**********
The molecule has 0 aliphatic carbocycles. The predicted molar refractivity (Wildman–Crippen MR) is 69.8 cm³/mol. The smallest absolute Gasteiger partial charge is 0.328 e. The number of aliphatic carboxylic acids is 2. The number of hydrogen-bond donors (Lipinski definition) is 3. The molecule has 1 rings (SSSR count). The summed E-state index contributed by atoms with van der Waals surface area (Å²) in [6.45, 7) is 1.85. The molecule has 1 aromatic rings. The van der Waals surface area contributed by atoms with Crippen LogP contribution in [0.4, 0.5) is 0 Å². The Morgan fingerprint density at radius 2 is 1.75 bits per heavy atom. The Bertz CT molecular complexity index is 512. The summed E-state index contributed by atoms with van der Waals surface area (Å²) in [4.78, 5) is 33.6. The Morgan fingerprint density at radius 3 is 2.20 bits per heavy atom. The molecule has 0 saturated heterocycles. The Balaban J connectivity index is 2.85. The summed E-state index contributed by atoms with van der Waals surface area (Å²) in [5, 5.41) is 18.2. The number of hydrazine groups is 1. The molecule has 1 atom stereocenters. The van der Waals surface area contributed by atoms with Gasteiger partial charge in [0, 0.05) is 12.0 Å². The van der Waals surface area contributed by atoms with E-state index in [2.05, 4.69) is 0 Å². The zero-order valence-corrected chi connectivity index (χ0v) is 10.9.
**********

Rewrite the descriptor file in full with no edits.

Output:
The molecule has 0 aliphatic carbocycles. The predicted molar refractivity (Wildman–Crippen MR) is 69.8 cm³/mol. The smallest absolute Gasteiger partial charge is 0.328 e. The number of aliphatic carboxylic acids is 2. The number of hydrogen-bond donors (Lipinski definition) is 3. The molecule has 1 rings (SSSR count). The summed E-state index contributed by atoms with van der Waals surface area (Å²) in [6.45, 7) is 1.85. The molecule has 1 aromatic rings. The van der Waals surface area contributed by atoms with Crippen LogP contribution in [0.4, 0.5) is 0 Å². The Morgan fingerprint density at radius 2 is 1.75 bits per heavy atom. The Bertz CT molecular complexity index is 512. The summed E-state index contributed by atoms with van der Waals surface area (Å²) in [4.78, 5) is 33.6. The Morgan fingerprint density at radius 3 is 2.20 bits per heavy atom. The molecule has 0 saturated heterocycles. The Balaban J connectivity index is 2.85. The summed E-state index contributed by atoms with van der Waals surface area (Å²) in [5, 5.41) is 18.2. The number of hydrazine groups is 1. The molecule has 1 atom stereocenters. The van der Waals surface area contributed by atoms with Gasteiger partial charge in [0, 0.05) is 12.0 Å². The van der Waals surface area contributed by atoms with E-state index in [2.05, 4.69) is 0 Å². The zero-order valence-corrected chi connectivity index (χ0v) is 10.9.